Halogen Addition to Alkynes
Addition of Halogens to Alkynes
In contrast to alkenes, alkynes can add two halogen molecules as they have two π bonds. If only one molar equivalent of the halogen is applied, only one halogen molecule is added to each alkyne molecule, because the dihalogen alkene is less reactive in the addition reaction than the alkyne. Only the tetrahalogen alkane is formed if two or more molar equivalents of the halogen are applied.
Why do the dihalogen alkenes show less reactivity in addition reactions than alkynes?
Alkenes are more reactive in electrophilic halogenations than alkynes. However, alkynes can be selectively dihalogenated, because the product of alkyne dihalogenation is not a simple alkene but a dihalogen alkene. The π electron cloud of a dihalogen alkene is more electron-deficient and therefore less nucleophilic because of the -I effect of the halogen substituents. As a result, a dihalogen alkene is less reactive in the addition reaction than an alkyne.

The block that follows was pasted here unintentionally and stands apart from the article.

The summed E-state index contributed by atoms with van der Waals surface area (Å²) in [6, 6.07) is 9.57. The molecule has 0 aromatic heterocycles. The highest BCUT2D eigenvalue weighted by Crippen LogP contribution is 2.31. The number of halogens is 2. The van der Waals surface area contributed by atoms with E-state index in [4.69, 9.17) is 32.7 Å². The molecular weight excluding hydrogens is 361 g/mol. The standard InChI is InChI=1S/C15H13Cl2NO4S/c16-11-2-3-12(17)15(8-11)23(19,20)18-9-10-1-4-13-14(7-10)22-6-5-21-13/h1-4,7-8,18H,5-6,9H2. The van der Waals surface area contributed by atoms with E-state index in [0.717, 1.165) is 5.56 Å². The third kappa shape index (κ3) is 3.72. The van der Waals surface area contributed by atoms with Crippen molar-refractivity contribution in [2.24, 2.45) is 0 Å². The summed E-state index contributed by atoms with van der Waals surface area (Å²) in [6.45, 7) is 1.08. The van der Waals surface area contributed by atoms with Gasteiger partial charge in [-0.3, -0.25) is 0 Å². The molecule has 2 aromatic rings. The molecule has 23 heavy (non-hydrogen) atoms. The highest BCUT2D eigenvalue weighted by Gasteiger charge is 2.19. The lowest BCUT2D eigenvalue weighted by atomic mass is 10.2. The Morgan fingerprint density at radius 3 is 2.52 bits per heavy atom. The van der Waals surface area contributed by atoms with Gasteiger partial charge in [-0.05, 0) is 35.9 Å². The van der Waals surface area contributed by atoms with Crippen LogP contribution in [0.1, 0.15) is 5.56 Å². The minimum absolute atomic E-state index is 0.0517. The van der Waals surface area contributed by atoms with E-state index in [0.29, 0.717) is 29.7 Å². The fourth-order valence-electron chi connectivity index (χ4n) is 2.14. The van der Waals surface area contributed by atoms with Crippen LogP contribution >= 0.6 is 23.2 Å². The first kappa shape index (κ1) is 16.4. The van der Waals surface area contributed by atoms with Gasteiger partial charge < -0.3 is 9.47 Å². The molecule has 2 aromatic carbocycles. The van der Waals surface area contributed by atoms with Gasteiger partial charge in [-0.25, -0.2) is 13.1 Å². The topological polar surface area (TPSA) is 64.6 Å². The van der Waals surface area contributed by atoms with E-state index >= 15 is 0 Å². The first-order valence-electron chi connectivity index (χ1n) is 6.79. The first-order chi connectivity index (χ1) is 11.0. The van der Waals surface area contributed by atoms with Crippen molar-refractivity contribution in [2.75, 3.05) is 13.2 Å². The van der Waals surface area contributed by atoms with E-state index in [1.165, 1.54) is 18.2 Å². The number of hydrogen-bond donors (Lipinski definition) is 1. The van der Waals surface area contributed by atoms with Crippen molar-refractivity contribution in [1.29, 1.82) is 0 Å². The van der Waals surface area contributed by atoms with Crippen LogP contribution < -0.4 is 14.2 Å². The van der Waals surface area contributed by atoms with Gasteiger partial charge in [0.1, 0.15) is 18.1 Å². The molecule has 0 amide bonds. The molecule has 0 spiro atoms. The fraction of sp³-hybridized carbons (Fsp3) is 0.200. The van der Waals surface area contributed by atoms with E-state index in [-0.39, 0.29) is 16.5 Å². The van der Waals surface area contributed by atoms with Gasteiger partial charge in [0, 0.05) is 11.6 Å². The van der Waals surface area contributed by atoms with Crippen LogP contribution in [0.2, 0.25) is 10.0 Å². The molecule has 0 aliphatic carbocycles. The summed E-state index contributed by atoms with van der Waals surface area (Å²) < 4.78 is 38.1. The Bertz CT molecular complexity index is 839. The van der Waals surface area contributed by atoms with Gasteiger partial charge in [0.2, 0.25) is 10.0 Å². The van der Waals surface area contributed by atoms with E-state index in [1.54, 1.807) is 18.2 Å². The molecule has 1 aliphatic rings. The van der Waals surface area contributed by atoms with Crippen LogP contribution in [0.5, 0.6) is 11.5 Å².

The following table illustrates these facts by using the electrostatic potentials of the molecular surfaces of 2-butyne, 2,3-dibromo-2-butene, and 2-butene. The triple bond of 2-butyne is considerably richer in electrons than the double bond of 2,3-dibromo-2-butene. Therefore, the triple bond of 2-butyne more easily attacks the electrophilic bromine. In comparison, the π bond of the non-brominated 2-butene shows a considerably higher electron density than the π bond of 2,3-dibromo-2-butene.